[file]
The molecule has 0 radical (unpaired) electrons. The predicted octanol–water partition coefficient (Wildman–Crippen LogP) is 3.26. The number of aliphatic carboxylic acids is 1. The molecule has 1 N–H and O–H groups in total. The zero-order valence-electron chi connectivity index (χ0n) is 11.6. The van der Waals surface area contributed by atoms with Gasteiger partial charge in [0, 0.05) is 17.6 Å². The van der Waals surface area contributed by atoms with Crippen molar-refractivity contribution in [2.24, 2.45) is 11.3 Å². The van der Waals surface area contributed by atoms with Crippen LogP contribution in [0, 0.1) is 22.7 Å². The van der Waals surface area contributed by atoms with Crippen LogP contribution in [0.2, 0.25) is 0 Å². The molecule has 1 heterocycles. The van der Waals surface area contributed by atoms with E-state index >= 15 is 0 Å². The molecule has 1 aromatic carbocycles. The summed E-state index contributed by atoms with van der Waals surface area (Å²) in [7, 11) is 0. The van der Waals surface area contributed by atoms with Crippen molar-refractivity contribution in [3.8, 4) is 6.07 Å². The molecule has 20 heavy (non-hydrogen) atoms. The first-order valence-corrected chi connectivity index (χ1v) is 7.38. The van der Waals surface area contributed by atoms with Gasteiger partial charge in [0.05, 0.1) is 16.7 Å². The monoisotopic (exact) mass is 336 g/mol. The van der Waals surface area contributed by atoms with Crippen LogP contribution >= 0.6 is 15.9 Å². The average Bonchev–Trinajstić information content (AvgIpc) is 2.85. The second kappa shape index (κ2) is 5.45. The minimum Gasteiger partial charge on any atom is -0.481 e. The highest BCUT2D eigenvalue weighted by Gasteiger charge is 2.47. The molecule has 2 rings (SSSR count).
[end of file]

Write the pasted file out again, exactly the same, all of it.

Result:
The molecule has 0 radical (unpaired) electrons. The predicted octanol–water partition coefficient (Wildman–Crippen LogP) is 3.26. The number of aliphatic carboxylic acids is 1. The molecule has 1 N–H and O–H groups in total. The zero-order valence-electron chi connectivity index (χ0n) is 11.6. The van der Waals surface area contributed by atoms with Gasteiger partial charge in [0, 0.05) is 17.6 Å². The van der Waals surface area contributed by atoms with Crippen molar-refractivity contribution in [2.24, 2.45) is 11.3 Å². The van der Waals surface area contributed by atoms with Crippen LogP contribution in [0, 0.1) is 22.7 Å². The van der Waals surface area contributed by atoms with Crippen LogP contribution in [0.2, 0.25) is 0 Å². The molecule has 1 heterocycles. The van der Waals surface area contributed by atoms with E-state index >= 15 is 0 Å². The molecule has 1 aromatic carbocycles. The summed E-state index contributed by atoms with van der Waals surface area (Å²) in [7, 11) is 0. The van der Waals surface area contributed by atoms with Crippen molar-refractivity contribution in [3.8, 4) is 6.07 Å². The molecule has 20 heavy (non-hydrogen) atoms. The first-order valence-corrected chi connectivity index (χ1v) is 7.38. The van der Waals surface area contributed by atoms with Gasteiger partial charge in [0.05, 0.1) is 16.7 Å². The monoisotopic (exact) mass is 336 g/mol. The van der Waals surface area contributed by atoms with Crippen LogP contribution >= 0.6 is 15.9 Å². The average Bonchev–Trinajstić information content (AvgIpc) is 2.85. The second kappa shape index (κ2) is 5.45. The minimum Gasteiger partial charge on any atom is -0.481 e. The highest BCUT2D eigenvalue weighted by Gasteiger charge is 2.47. The molecule has 2 rings (SSSR count).